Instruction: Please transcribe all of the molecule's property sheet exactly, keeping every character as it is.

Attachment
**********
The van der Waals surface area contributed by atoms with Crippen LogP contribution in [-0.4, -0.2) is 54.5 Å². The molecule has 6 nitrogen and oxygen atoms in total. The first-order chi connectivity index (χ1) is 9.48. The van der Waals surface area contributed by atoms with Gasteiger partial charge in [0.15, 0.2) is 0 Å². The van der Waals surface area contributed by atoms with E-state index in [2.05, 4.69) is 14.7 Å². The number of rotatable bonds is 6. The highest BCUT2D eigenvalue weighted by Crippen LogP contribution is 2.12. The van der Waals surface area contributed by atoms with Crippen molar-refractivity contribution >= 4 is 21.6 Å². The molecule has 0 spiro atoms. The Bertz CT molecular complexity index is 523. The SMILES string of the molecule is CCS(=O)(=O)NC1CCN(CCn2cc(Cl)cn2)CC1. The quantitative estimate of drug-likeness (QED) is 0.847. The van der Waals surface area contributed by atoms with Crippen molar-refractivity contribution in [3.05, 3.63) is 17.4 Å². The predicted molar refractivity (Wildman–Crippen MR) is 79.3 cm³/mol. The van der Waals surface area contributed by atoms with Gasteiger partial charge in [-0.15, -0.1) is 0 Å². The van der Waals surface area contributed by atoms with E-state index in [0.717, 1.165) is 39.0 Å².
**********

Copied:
The van der Waals surface area contributed by atoms with Crippen LogP contribution in [-0.4, -0.2) is 54.5 Å². The molecule has 6 nitrogen and oxygen atoms in total. The first-order chi connectivity index (χ1) is 9.48. The van der Waals surface area contributed by atoms with Gasteiger partial charge in [0.15, 0.2) is 0 Å². The van der Waals surface area contributed by atoms with E-state index in [2.05, 4.69) is 14.7 Å². The number of rotatable bonds is 6. The highest BCUT2D eigenvalue weighted by Crippen LogP contribution is 2.12. The van der Waals surface area contributed by atoms with Crippen molar-refractivity contribution >= 4 is 21.6 Å². The molecule has 0 spiro atoms. The Bertz CT molecular complexity index is 523. The SMILES string of the molecule is CCS(=O)(=O)NC1CCN(CCn2cc(Cl)cn2)CC1. The quantitative estimate of drug-likeness (QED) is 0.847. The van der Waals surface area contributed by atoms with Crippen molar-refractivity contribution in [3.05, 3.63) is 17.4 Å². The predicted molar refractivity (Wildman–Crippen MR) is 79.3 cm³/mol. The van der Waals surface area contributed by atoms with Gasteiger partial charge in [-0.15, -0.1) is 0 Å². The van der Waals surface area contributed by atoms with E-state index in [0.717, 1.165) is 39.0 Å².